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BT demos 4-carrier 5G aggregation – on a live network

Telco promises uplift in capacity and speed once deployed

BT has tested operating four carrier components (4CC) on a 5G Standalone network, and claimed it is the first in Europe to demonstrate this on a live network. The technology will deliver higher capacity and speed to end user devices when eventually rolled out across the entire mobile network.

The UK telco, a former state-owned monopoly, said its Networks team has successfully combined four low-band and mid-band radio channels (2.1, 2.6, 3.4, and 3.6GHz) operating on the EE mobile network, which BT acquired in 2016.

According to BT, this development heralds "the next phase of 5G" on its EE mobile network, and the conglomerate said it will deliver "superior experiences" for customers and enable new capabilities for enterprises once fully deployed.

Most 5G networks today – at least those in the UK – are Non-Standalone, which means they are operating using the infrastructure designed for 4G networks rather than a core network with dedicated equipment and network functions to support 5G.

BT said the trial of this technology was conducted in two stages, with the first taking place at the telco's Radio Lab in Bristol. Afterwards, tests were moved to BT's Adastral Park in Suffolk, where its team successfully achieved 4CC running on a 5G Standalone network operating within EE's radio spectrum.

The company claims that this is the first time in Europe that a network operator has achieved this using commercial spectrum, and also the first time it has been achieved outside of a lab here.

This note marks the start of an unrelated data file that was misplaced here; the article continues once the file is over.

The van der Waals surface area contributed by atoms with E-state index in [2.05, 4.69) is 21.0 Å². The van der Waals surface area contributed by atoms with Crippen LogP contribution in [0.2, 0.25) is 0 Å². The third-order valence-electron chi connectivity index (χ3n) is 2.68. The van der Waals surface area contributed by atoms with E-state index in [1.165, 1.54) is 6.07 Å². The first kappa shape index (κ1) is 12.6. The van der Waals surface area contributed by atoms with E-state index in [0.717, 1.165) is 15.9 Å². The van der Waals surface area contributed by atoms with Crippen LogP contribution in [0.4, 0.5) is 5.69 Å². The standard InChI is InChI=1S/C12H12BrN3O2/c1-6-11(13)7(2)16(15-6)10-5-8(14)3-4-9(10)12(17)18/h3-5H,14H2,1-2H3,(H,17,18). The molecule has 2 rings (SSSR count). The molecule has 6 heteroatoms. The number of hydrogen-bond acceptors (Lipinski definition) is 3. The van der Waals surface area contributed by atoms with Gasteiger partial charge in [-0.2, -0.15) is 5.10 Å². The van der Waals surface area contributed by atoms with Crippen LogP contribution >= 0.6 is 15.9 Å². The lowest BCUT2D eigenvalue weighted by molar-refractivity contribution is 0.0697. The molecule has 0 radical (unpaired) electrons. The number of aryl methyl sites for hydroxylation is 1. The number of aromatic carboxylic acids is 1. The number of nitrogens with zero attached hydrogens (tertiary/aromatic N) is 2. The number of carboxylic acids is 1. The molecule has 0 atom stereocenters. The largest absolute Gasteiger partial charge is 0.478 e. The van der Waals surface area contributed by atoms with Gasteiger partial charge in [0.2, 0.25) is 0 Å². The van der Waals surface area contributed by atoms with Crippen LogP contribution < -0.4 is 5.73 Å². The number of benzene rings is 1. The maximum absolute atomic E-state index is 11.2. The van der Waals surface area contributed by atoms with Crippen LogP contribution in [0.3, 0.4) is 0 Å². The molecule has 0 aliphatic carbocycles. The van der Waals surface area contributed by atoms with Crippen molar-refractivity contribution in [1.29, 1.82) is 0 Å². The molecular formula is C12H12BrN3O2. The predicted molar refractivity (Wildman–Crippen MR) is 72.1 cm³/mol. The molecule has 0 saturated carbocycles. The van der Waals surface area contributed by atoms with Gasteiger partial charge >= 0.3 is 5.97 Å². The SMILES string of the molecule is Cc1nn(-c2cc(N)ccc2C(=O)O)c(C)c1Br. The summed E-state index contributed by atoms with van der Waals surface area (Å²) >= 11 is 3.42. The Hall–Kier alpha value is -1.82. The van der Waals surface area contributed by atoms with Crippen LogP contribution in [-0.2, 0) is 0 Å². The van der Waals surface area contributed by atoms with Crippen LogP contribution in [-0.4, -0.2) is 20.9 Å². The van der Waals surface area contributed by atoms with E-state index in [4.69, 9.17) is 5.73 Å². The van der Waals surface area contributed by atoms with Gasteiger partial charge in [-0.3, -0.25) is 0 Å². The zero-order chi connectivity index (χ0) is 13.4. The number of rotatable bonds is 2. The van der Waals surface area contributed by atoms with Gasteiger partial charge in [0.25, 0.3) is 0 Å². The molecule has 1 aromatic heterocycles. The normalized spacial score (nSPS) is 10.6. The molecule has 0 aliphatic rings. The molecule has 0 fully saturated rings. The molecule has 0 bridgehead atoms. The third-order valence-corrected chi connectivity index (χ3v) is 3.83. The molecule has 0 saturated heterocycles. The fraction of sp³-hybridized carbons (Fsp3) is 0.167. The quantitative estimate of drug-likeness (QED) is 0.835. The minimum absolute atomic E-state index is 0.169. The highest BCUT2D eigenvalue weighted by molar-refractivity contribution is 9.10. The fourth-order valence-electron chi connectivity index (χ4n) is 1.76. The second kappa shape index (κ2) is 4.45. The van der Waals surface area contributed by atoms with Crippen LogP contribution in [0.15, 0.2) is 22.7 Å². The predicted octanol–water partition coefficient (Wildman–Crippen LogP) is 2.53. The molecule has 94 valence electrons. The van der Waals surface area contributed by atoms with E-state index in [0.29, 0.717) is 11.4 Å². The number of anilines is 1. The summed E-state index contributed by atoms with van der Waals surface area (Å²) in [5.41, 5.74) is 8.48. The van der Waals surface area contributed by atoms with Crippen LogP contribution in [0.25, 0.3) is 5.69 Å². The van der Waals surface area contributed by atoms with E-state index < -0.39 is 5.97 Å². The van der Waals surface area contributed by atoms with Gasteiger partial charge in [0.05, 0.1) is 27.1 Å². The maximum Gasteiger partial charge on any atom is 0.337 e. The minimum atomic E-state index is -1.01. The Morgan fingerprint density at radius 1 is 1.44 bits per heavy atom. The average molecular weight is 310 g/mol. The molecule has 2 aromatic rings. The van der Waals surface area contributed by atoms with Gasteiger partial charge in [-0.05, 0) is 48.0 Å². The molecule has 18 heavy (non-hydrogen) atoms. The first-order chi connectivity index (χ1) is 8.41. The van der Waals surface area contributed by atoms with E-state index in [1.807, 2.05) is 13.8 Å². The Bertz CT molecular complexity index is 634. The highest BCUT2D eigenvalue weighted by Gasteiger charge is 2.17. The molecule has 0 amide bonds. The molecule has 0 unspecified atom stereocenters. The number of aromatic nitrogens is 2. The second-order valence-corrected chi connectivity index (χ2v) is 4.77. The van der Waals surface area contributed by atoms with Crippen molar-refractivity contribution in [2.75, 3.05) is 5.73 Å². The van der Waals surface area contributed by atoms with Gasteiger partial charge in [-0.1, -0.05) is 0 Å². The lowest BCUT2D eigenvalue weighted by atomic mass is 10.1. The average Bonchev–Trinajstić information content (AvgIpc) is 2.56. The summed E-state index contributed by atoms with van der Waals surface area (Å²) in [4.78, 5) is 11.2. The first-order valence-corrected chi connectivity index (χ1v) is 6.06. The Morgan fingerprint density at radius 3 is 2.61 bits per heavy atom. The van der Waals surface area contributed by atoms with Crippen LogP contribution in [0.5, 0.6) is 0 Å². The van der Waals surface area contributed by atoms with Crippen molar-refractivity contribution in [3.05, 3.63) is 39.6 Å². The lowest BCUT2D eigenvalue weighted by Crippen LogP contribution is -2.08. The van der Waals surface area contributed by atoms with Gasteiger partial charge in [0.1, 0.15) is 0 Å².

BT had some help from Nokia, using the latter's 5G Radio Access Network technology and MediaTek's M80 5G Modem silicon.

Nokia and MediaTek announced earlier this year that the pair had successfully carried out the first 4CC carrier aggregation in sub-6GHz 5G networks, again using the M80 5G Modem and Nokia's AirScale 5G Standalone architecture. So it appears that they just needed a network operator partner to help them demonstrate it working in a live network situation outside of the lab.

Telecoms industry analyst Paolo Pescatore at PP Foresight told us that this is all about the networks moving to offer better capacity and performance.

"In comparison to previous generations there already appears to be a greater focus on improving the robustness of the 5G networks from the outset. This is significant, as it will prolong the life cycle of the network – especially as current spectrum will be reframed for 5G," he said, but added that "A trial is great, but it's now time to start implementing this cool stuff in a real life commercial and operational environment."

We asked BT when we could expect to see this fully implemented across the live EE network, but sadly the telco giant would only say that "This technology will be in parts of our network when we launch 5G Standalone services."

We also asked what kind of network speeds BT was aiming to deliver with a full 5G Standalone network, but again it would only tell us that "We will see an uplift in both capacity and speeds as a result of this technology."

Nokia and MediaTek said that their tests achieved nearly 3Gbit/sec downlink performance, but it should be noted again that this was in lab conditions. ®

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